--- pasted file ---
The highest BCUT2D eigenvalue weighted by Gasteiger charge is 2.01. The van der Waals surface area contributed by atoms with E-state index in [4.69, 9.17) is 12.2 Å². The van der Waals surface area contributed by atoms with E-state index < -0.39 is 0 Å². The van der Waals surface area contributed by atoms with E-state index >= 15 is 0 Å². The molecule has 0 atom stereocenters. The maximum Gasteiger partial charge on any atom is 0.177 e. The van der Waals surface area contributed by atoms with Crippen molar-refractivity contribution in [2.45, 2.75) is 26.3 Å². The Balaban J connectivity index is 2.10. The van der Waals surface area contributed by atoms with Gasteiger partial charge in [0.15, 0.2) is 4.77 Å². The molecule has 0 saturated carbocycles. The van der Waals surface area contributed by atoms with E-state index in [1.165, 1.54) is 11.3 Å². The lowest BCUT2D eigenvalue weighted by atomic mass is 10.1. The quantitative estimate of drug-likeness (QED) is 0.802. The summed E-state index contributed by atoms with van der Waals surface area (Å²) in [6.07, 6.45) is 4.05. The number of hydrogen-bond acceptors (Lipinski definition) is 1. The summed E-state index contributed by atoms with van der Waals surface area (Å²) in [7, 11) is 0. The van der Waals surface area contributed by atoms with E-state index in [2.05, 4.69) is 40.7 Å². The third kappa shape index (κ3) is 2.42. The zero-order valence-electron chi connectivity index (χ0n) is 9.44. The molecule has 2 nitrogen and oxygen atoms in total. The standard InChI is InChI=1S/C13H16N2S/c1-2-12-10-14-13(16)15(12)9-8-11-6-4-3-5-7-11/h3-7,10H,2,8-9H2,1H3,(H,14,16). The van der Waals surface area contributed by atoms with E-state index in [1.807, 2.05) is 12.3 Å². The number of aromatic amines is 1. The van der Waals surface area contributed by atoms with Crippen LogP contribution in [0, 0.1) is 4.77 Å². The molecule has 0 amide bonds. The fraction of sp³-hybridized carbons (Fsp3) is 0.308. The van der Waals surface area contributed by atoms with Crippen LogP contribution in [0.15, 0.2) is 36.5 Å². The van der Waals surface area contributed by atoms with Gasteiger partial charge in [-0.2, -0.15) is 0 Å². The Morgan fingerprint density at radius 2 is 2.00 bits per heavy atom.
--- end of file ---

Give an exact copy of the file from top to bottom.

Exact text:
The highest BCUT2D eigenvalue weighted by Gasteiger charge is 2.01. The van der Waals surface area contributed by atoms with E-state index in [4.69, 9.17) is 12.2 Å². The van der Waals surface area contributed by atoms with E-state index < -0.39 is 0 Å². The van der Waals surface area contributed by atoms with E-state index >= 15 is 0 Å². The molecule has 0 atom stereocenters. The maximum Gasteiger partial charge on any atom is 0.177 e. The van der Waals surface area contributed by atoms with Crippen molar-refractivity contribution in [2.45, 2.75) is 26.3 Å². The Balaban J connectivity index is 2.10. The van der Waals surface area contributed by atoms with Gasteiger partial charge in [0.15, 0.2) is 4.77 Å². The molecule has 0 saturated carbocycles. The van der Waals surface area contributed by atoms with E-state index in [1.165, 1.54) is 11.3 Å². The lowest BCUT2D eigenvalue weighted by atomic mass is 10.1. The quantitative estimate of drug-likeness (QED) is 0.802. The summed E-state index contributed by atoms with van der Waals surface area (Å²) in [6.07, 6.45) is 4.05. The number of hydrogen-bond acceptors (Lipinski definition) is 1. The summed E-state index contributed by atoms with van der Waals surface area (Å²) in [7, 11) is 0. The van der Waals surface area contributed by atoms with E-state index in [2.05, 4.69) is 40.7 Å². The third kappa shape index (κ3) is 2.42. The zero-order valence-electron chi connectivity index (χ0n) is 9.44. The molecule has 2 nitrogen and oxygen atoms in total. The standard InChI is InChI=1S/C13H16N2S/c1-2-12-10-14-13(16)15(12)9-8-11-6-4-3-5-7-11/h3-7,10H,2,8-9H2,1H3,(H,14,16). The van der Waals surface area contributed by atoms with E-state index in [1.807, 2.05) is 12.3 Å². The number of aromatic amines is 1. The van der Waals surface area contributed by atoms with Crippen LogP contribution in [0, 0.1) is 4.77 Å². The molecule has 0 amide bonds. The fraction of sp³-hybridized carbons (Fsp3) is 0.308. The van der Waals surface area contributed by atoms with Crippen LogP contribution in [0.15, 0.2) is 36.5 Å². The van der Waals surface area contributed by atoms with Gasteiger partial charge in [-0.2, -0.15) is 0 Å². The Morgan fingerprint density at radius 2 is 2.00 bits per heavy atom.